Smith specialised in inshore operations and in 1796, he was captured while attempting to cut out a French ship in Le Havre. Smith had taken the ship's boats into the harbour but the wind died as they attempted to leave harbour and the French were able to recapture the ship with Smith aboard. Instead of exchanging him as was the custom, Smith was taken to Paris to be charged with arson for his burning of the fleet at Toulon. As Smith had been on half pay at the time, the French considered that he was not an official combatant.
He was held in Paris for two years, despite a number of efforts to exchange him and frequent contacts with both French Royalists and British agents. The French authorities threatened several times to try him for arson, but never followed up the threats. Eventually in 1798, he was helped to escape by the Royalists who pretended to be taking him to another prison. Instead they brought him to the coast where he boarded a fishing boat and was picked up by a British frigate on patrol in the English Channel.
Service in the Mediterranean
Following Nelson's overwhelming victory at Battle of the Nile, Smith was sent to the Mediterranean as captain of HMS Tigre , a captured 80 gun French ship of the line which had been brought into the Royal Navy. It was not a purely naval appointment, although he was ordered to place himself under the command of Lord St Vincent, the commander-in-chief of the Mediterranean. St Vincent gave him orders as commodore with permission to take British ships under his command as required in the Levant. He also carried a military and diplomatic mission to Istanbul where his brother was now a Minister Plenipotentiary to the Sublime Porte. The mission's task was to strengthen Turkish opposition to Napoleon and to assist the Turks in destroying the French army stranded in Egypt. This dual appointment caused Nelson, who was the senior officer under St Vincent in the Mediterranean, to resent Smith's apparent superseding of his authority in the Levant. Nelson's antipathy further adversely affected Smith's reputation in naval circles.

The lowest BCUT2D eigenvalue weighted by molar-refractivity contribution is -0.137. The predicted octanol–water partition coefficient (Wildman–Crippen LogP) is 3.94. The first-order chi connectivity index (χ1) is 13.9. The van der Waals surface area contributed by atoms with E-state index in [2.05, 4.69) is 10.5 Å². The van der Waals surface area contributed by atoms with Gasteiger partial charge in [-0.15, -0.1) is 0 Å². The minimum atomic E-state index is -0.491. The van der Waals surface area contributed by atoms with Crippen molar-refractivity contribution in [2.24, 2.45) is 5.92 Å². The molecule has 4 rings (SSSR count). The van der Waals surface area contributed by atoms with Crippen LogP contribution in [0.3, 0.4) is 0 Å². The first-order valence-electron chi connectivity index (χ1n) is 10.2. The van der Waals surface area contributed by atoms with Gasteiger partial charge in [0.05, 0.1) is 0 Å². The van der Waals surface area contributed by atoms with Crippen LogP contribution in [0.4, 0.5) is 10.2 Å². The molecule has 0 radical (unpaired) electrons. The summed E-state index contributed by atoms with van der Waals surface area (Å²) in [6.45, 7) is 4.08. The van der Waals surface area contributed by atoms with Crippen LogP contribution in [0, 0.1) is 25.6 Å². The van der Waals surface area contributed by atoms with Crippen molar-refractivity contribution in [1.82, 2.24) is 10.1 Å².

Napoleon with 13,000 troops, having defeated the Ottoman forces in Egypt, marched north along the Mediterranean coast through what was then the Ottoman province of Syria (which included modern day Israel and Palestine as well as Syria and Lebanon). He captured Gaza and Jaffa with much brutality towards the civilian population and the massacre of captured Turkish soldiers. Napoleon's army then marched to Acre.
Smith sailed to Acre and helped the Turkish commander Jezzar Pasha reinforce the defences and old walls and supplied him with additional cannon manned by sailors and Marines from his ships. He also used his command to the sea to capture the French siege artillery being sent by ship from Egypt and to deny the French army the use of the coastal road from Jaffa by bombarding the troops from the sea.
Once the siege began in late March 1799, Smith anchored HMS Tigre and HMS Theseus so their broadsides could assist the defence. Repeated French assaults were driven back, several attempts to mine the walls were prevented. By early May, replacement French siege artillery had arrived overland and a breach was forced in the defences. However, the assault was again repelled and Turkish reinforcements from Rhodes were able to land. On May 9th after another fierce bombardment, the final French assault was made. This, too, was repelled and Napoleon began making plans for the withdrawal of his army to Egypt. This was Napoleon's first major land defeat of his career and it had been brought about by a naval officer's leadership. Shortly after this, Napoleon abandoned his army in Egypt and sailed back to France evading the British ships patrolling the Mediterranean.